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Swift/ideas/small files/implementation

< Swift‎ | ideas‎ | small files

The purpose of this page is to describe the proposed implementation with some benchmarks. Please note the implementation is at early stage, as the benchmarks.

Code (old): https://review.openstack.org/#/c/436406/ Slides (old): https://www.slideshare.net/rledisez/slide-smallfiles newer slide : https://fr.slideshare.net/AlexandreLecuyer/openstack-swift-lots-of-small-files

Problem

A swift object uses at least two inodes on the filesystem. For clusters with many small files (say, 10 million objects per disk) the performance degradation is important, as the directory structure does not fit in memory. Replication / auditor operations trigger a lot of IO. Over 40% of disk activity may be caused by "listdir" operations. The goal is to serve listdir operations without any disk IO.

Overview

Store swift objects in large files, similar to what haystack does. We do not need all the information stored in an inode (owner, group..). Make the "inode" as small as possible so that listdir requests can be served from memory. These "inodes" will be stored in a key value store, per disk, to ease cluster maintenance.

Implementation

New python code

  • vfile

A new "vfile" module presents an interface similar to a regular python file, but will store "vfiles" in large files, which we call "volumes". A volume is append-only, and is dedicated to a given swift partition. There may be multiple volumes for a partition, to allow for write concurrency. Once a file has been written to a volume, its location (volume index, offset) is stored in a key-value store.

  • kvfile

"kvfile" is a copy of diskfile, modified to use "vfile" instead of regular POSIX files.

  • rpc

the "rpc_grpc" module handles communication with the local RPC server, through a socket. (registering a file, listing directories..) It makes calls to generated code from gRPC

Existing python code

Minor changes to replicator / reconstructor / diskfile / utils Mostly, abstract file and directory operations (os.*). Call to the diskfile implementation instead.

New golang code

The RPC server runs as a separate process, accessed over a socket, using gRPC. There is one RPC server instance per disk. Each RPC server embeds a leveldb key-value database. The basic operations are storing and retrieving information about volumes and files, and recreating the swift directory structure on the fly (directories are not stored)

Consistency

The object server currently issues an fsync() before replying, to ensure data is on disk. The vfile module will also sync the volume after writes before replying to a client. However, the leveldb key-value store is written to asynchronously. Synchronous operations on the key-value store would be too costly, performance wise.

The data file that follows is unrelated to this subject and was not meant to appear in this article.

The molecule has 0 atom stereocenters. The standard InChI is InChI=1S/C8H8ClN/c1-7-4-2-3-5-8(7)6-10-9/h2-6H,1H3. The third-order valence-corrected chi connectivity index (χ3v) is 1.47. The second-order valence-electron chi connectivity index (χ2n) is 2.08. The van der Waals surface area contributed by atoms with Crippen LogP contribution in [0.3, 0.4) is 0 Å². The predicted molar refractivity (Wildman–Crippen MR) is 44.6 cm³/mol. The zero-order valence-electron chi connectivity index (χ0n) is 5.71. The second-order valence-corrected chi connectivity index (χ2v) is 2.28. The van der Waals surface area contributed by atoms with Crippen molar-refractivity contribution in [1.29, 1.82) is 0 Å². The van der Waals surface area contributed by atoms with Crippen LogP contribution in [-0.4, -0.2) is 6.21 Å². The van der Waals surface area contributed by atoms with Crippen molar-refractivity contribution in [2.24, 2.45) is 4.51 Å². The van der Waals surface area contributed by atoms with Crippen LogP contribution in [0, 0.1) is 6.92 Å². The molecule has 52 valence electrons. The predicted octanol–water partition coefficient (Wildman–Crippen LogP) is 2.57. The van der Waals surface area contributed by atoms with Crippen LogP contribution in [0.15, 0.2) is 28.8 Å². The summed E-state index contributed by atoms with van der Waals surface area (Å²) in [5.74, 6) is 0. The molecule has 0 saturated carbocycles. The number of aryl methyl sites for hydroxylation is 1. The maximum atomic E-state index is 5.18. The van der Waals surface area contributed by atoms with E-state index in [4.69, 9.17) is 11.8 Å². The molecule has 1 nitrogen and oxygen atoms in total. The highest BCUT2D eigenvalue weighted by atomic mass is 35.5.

If the kv has not been closed properly, upon restart a check will be triggered, and the end of volumes will be scanned, to reconcile any difference with the kv content.

Freeing space

We rely on the filesystem's "punch hole" support, which lets us free space within a file. https://lwn.net/Articles/415889/

Examples

serving a PUT request. Instead of creating a temp file and renaming it :

  • Find an unlocked volume for that partition. If needed, create one and register it in the KV.
  • lock the volume and write the object at the end of the volume. when swift closes the "file", write the object header and metdata, then fsync() the volume.
  • register the file in the KV

serving a GET request

  • get the object location (volume index, offset in the volume) from the KV
  • open the volume file, seek to offset, serve the object.

Preliminary test results (outdated)

We have not yet tested the pathological case we see in production with replication. Hardware setup : Atom C2750 2.40Ghz 16GB RAM Drives : HGST HUS726040ALA610 (4TB)

3 drives per server, but the tests below exercise a single drive.

Single threaded PUT from a machine to one patched object server, and an unpatched 2.12 server

(test using the object server API directly, no proxy server involved, objects are < 100 bytes)

From zero to 4 millions objects, on one disk.

  • 2.12 version : 3360 minutes (19,8 PUT/s)
  • patched version : 2540 minutes (26,2 PUT/s) - About 42 bytes used in leveldb per object

From 4 millions to 8 million objects

  • 2.12 version : 3900 minutes (17 PUT/s)
  • patched version : 1700 minutes (39,2 PUT/s) - faster, likely because most "volume files" have already been created (not measured, to be confirmed)

The key value size for the disk at the end of the test is 320MB.

Single threaded GET from a machine to one patched object server, and an unpatched 2.12 server. Both servers have 8 million objects on one disk.

  • 2.12 version : 39 GET/s
  • patched version : 93 GET/s


Concurrent PUT requests, 20 per second, for 10 minutes, with "hot inode cache"

  • 2.12 version response time distribution :
  Latencies     [mean, 50, 95, 99, max]  641.274117ms, 67.31248ms, 3.526835534s, 4.68917307s, 5.971909s
  100% success
  • patched version response time distribution :
  Latencies     [mean, 50, 95, 99, max]  82.581295ms, 50.487793ms, 261.475566ms, 615.565045ms, 1.245540101s
  success 100%


Concurrent PUT requests, 20 per second, for 10 minutes, after dropping vm cache

  • 2.12 version response time distribution :
  Latencies     [mean, 50, 95, 99, max]  29.211369875s, 30.002788029s, 30.003025069s, 31.001143056s, 33.005231569s
  response below 30s: 6,11%
  • patched version response time distribution :
  Latencies     [mean, 50, 95, 99, max]  9.290393071s, 8.216053491s, 24.212567799s, 29.46094486s, 30.001358218s
  response below 30s: 99.26%